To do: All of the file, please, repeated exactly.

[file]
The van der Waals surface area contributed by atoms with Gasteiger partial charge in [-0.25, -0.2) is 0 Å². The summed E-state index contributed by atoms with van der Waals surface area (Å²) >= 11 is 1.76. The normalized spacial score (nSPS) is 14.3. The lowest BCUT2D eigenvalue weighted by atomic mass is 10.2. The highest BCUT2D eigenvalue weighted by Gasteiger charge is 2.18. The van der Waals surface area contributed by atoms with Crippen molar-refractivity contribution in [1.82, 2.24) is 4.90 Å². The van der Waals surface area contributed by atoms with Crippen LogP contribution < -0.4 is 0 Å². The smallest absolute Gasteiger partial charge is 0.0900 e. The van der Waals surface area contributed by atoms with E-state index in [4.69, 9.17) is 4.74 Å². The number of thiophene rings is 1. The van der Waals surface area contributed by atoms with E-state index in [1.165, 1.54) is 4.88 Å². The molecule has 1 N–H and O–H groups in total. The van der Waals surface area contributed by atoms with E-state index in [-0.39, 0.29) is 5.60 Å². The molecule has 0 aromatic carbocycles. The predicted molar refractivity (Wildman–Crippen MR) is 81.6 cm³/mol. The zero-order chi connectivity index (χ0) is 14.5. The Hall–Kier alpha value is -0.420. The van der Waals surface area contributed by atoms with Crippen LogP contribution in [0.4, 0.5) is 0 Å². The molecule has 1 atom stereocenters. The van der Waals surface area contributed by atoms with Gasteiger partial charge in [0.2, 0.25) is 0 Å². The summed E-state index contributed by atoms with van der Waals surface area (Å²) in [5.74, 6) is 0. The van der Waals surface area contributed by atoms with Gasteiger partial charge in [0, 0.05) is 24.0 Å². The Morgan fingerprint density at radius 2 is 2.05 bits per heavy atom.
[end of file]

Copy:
The van der Waals surface area contributed by atoms with Gasteiger partial charge in [-0.25, -0.2) is 0 Å². The summed E-state index contributed by atoms with van der Waals surface area (Å²) >= 11 is 1.76. The normalized spacial score (nSPS) is 14.3. The lowest BCUT2D eigenvalue weighted by atomic mass is 10.2. The highest BCUT2D eigenvalue weighted by Gasteiger charge is 2.18. The van der Waals surface area contributed by atoms with Crippen molar-refractivity contribution in [1.82, 2.24) is 4.90 Å². The van der Waals surface area contributed by atoms with Crippen LogP contribution < -0.4 is 0 Å². The smallest absolute Gasteiger partial charge is 0.0900 e. The van der Waals surface area contributed by atoms with E-state index in [4.69, 9.17) is 4.74 Å². The number of thiophene rings is 1. The van der Waals surface area contributed by atoms with E-state index in [1.165, 1.54) is 4.88 Å². The molecule has 1 N–H and O–H groups in total. The van der Waals surface area contributed by atoms with E-state index in [-0.39, 0.29) is 5.60 Å². The molecule has 0 aromatic carbocycles. The predicted molar refractivity (Wildman–Crippen MR) is 81.6 cm³/mol. The zero-order chi connectivity index (χ0) is 14.5. The Hall–Kier alpha value is -0.420. The van der Waals surface area contributed by atoms with Crippen LogP contribution in [0.4, 0.5) is 0 Å². The molecule has 1 atom stereocenters. The van der Waals surface area contributed by atoms with Gasteiger partial charge in [0.2, 0.25) is 0 Å². The summed E-state index contributed by atoms with van der Waals surface area (Å²) in [5.74, 6) is 0. The van der Waals surface area contributed by atoms with Gasteiger partial charge in [0, 0.05) is 24.0 Å². The Morgan fingerprint density at radius 2 is 2.05 bits per heavy atom.